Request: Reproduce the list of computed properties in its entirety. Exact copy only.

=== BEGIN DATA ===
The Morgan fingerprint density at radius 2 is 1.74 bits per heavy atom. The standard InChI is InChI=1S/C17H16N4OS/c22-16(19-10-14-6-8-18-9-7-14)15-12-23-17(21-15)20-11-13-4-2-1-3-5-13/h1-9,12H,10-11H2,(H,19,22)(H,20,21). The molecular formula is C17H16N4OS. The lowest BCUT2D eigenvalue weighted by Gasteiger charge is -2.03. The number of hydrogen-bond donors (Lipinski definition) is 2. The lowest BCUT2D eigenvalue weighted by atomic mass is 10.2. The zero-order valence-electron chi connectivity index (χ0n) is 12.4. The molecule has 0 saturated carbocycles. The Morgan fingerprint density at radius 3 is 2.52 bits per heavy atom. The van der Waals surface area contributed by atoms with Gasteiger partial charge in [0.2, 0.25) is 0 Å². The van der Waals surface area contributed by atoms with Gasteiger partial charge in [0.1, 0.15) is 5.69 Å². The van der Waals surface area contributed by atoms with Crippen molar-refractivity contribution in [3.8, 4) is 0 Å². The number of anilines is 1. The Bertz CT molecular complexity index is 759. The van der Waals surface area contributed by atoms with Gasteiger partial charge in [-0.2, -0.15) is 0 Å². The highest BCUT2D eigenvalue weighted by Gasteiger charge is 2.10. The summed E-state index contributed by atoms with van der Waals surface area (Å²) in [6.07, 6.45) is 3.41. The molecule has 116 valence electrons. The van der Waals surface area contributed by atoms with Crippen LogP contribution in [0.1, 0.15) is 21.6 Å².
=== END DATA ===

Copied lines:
The Morgan fingerprint density at radius 2 is 1.74 bits per heavy atom. The standard InChI is InChI=1S/C17H16N4OS/c22-16(19-10-14-6-8-18-9-7-14)15-12-23-17(21-15)20-11-13-4-2-1-3-5-13/h1-9,12H,10-11H2,(H,19,22)(H,20,21). The molecular formula is C17H16N4OS. The lowest BCUT2D eigenvalue weighted by Gasteiger charge is -2.03. The number of hydrogen-bond donors (Lipinski definition) is 2. The lowest BCUT2D eigenvalue weighted by atomic mass is 10.2. The zero-order valence-electron chi connectivity index (χ0n) is 12.4. The molecule has 0 saturated carbocycles. The Morgan fingerprint density at radius 3 is 2.52 bits per heavy atom. The van der Waals surface area contributed by atoms with Gasteiger partial charge in [0.2, 0.25) is 0 Å². The van der Waals surface area contributed by atoms with Gasteiger partial charge in [0.1, 0.15) is 5.69 Å². The van der Waals surface area contributed by atoms with Crippen molar-refractivity contribution in [3.8, 4) is 0 Å². The number of anilines is 1. The Bertz CT molecular complexity index is 759. The van der Waals surface area contributed by atoms with Gasteiger partial charge in [-0.2, -0.15) is 0 Å². The highest BCUT2D eigenvalue weighted by Gasteiger charge is 2.10. The summed E-state index contributed by atoms with van der Waals surface area (Å²) in [6.07, 6.45) is 3.41. The molecule has 116 valence electrons. The van der Waals surface area contributed by atoms with Crippen LogP contribution in [0.1, 0.15) is 21.6 Å².